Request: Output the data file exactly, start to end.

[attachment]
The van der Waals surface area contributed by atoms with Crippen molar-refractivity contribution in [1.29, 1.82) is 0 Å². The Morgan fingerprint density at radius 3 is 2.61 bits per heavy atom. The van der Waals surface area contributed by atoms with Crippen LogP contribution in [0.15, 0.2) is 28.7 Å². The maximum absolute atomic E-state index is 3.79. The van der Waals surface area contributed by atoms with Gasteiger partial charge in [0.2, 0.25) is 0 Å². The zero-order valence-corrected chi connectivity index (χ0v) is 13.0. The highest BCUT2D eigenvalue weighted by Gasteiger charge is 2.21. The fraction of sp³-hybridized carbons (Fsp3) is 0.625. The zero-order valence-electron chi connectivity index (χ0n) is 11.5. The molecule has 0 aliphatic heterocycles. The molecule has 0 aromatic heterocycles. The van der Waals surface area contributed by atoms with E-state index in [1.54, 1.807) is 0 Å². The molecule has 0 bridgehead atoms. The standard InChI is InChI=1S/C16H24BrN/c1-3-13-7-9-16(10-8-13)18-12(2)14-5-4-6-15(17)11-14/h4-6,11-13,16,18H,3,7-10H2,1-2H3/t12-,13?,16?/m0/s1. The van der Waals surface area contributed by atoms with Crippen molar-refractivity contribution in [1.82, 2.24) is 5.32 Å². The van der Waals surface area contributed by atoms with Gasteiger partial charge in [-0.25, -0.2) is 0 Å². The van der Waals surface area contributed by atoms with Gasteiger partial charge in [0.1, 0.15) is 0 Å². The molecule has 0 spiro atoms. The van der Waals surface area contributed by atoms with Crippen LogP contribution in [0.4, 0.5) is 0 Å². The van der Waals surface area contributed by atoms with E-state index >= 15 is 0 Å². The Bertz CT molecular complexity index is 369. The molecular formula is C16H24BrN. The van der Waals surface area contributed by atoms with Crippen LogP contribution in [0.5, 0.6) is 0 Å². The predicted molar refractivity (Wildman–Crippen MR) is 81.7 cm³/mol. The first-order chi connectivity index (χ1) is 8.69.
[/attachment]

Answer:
The van der Waals surface area contributed by atoms with Crippen molar-refractivity contribution in [1.29, 1.82) is 0 Å². The Morgan fingerprint density at radius 3 is 2.61 bits per heavy atom. The van der Waals surface area contributed by atoms with Crippen LogP contribution in [0.15, 0.2) is 28.7 Å². The maximum absolute atomic E-state index is 3.79. The van der Waals surface area contributed by atoms with Gasteiger partial charge in [0.2, 0.25) is 0 Å². The zero-order valence-corrected chi connectivity index (χ0v) is 13.0. The highest BCUT2D eigenvalue weighted by Gasteiger charge is 2.21. The fraction of sp³-hybridized carbons (Fsp3) is 0.625. The zero-order valence-electron chi connectivity index (χ0n) is 11.5. The molecule has 0 aliphatic heterocycles. The molecule has 0 aromatic heterocycles. The van der Waals surface area contributed by atoms with E-state index in [1.54, 1.807) is 0 Å². The molecule has 0 bridgehead atoms. The standard InChI is InChI=1S/C16H24BrN/c1-3-13-7-9-16(10-8-13)18-12(2)14-5-4-6-15(17)11-14/h4-6,11-13,16,18H,3,7-10H2,1-2H3/t12-,13?,16?/m0/s1. The van der Waals surface area contributed by atoms with Crippen molar-refractivity contribution in [1.82, 2.24) is 5.32 Å². The van der Waals surface area contributed by atoms with Gasteiger partial charge in [-0.25, -0.2) is 0 Å². The van der Waals surface area contributed by atoms with Gasteiger partial charge in [0.1, 0.15) is 0 Å². The molecule has 0 spiro atoms. The van der Waals surface area contributed by atoms with Crippen LogP contribution in [0.4, 0.5) is 0 Å². The van der Waals surface area contributed by atoms with E-state index >= 15 is 0 Å². The Bertz CT molecular complexity index is 369. The molecular formula is C16H24BrN. The van der Waals surface area contributed by atoms with Crippen LogP contribution in [0.5, 0.6) is 0 Å². The predicted molar refractivity (Wildman–Crippen MR) is 81.7 cm³/mol. The first-order chi connectivity index (χ1) is 8.69.